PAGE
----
Attempts were made to crush this intifada (uprising) using a mixture of disinformation and brutal repression. The killing of demonstrators by police, however, merely gave impetus to the uprising, transforming it into a political movement for freedom and power through the overthrow of the Ben Ali clique.
Faced with determined mass resistance, Ben Ali the threatening bully quickly became a pale, quivering old man, pleading with the people to be allowed to stay a little longer – first for three years, then for just six months. Each time, the Tunisian masses thundered in response: ‘Not a day longer’.
Finally, on 14 January, Ben Ali and his wife Leila fled to Saudi Arabia in the dead of night, carrying with them £35m in gold.
The reverberations of the Tunisian revolution have been felt across the region. The Arab masses have greeted with euphoria this first successful attempt at the overthrow of one of the region's despotic rulers by the popular masses – achieved without foreign intervention or a coup d'état.
While events in Tunisia have brought joy to the Arab street, they have stunned reactionary rulers and brought them face to face with their worst nightmare: the thought that the Tunisian disease might infect their own subjects.
This infection, however, cannot be stopped. Huge demonstrations have already taken place in Yemen, Jordan, Algeria and Mauritania.
Egypt rises up
On Tuesday 25 January, inspired by their Tunisian brothers, tens of thousands of Egyptian protestors took to the streets in towns and cities all over the country, defying tear gas, water cannon, batons and live ammunition used by the hundreds of thousands of police who were deployed to disperse them.
In Cairo, protesters controlling Tahrir Square threw stones at police and chased them down the streets. As the demonstrations have continued, the country's 350,000-strong police force has been forced to withdraw from the cities, to be replaced by an army that seems far less sure of its allegiance.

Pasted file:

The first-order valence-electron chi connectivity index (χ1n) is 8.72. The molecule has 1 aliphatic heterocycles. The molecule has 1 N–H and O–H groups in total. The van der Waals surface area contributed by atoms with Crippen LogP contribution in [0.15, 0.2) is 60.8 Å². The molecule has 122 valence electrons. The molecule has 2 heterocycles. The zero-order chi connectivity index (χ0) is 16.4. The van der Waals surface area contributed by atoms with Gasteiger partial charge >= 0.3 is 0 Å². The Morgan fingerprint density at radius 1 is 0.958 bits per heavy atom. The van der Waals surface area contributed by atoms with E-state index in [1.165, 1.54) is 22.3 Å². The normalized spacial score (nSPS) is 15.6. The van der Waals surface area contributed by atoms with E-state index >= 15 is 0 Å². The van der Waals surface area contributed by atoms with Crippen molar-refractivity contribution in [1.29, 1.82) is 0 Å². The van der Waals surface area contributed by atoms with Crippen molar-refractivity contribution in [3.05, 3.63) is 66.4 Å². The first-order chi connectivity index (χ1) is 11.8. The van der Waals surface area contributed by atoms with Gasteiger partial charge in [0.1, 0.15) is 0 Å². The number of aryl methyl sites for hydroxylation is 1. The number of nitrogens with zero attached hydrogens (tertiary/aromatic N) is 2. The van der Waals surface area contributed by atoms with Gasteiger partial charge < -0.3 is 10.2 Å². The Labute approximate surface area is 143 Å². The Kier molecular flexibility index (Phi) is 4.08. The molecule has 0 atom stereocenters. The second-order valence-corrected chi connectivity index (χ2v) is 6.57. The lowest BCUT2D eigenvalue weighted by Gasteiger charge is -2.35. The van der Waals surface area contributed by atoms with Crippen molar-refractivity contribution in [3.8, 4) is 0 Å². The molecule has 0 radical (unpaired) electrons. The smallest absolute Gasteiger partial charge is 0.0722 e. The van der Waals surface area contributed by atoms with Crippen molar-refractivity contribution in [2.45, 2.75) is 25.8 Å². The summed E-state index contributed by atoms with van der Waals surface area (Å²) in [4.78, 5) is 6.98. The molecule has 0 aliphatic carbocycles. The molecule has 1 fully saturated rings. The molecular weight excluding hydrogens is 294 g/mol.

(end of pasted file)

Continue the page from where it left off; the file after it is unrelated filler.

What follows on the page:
The main demand of the Egyptian demonstrators is an end to the corrupt and autocratic rule of Hosni Mubarak. He has so far clung on to his position, but he looks shakier every hour, and the protesters are determined not to let up until he goes.
Events in Tunisia and Egypt prove that no amount of repression and security apparatus, even backed by imperialism, can put a permanent stop to the Arab peoples' struggle for liberation, especially now that the people of the region have finally started to lose their fear of their reactionary regimes.
Seeing the writing on the wall, imperialist statesmen and media have been blubbering about human rights and democracy, almost giving the impression of supporting the people's uprisings.
In part, they hope to hide imperialism's backing of the dictatorships, but they also hope to influence future developments in a direction favourable to imperialist interests.
It is very much to be hoped that the masses will be successful in smashing all plots to steal their revolutions, and in installing revolutionary-democratic and genuinely anti-imperialist regimes – regimes that are able to attend to the problems of their own people and free the region from the suffocating grip of the imperialist looters.
The Arab people have everything to gain from such a struggle, and we wish them every success.
Victory to the intifada!
> Intifada in Tunisia - February 2011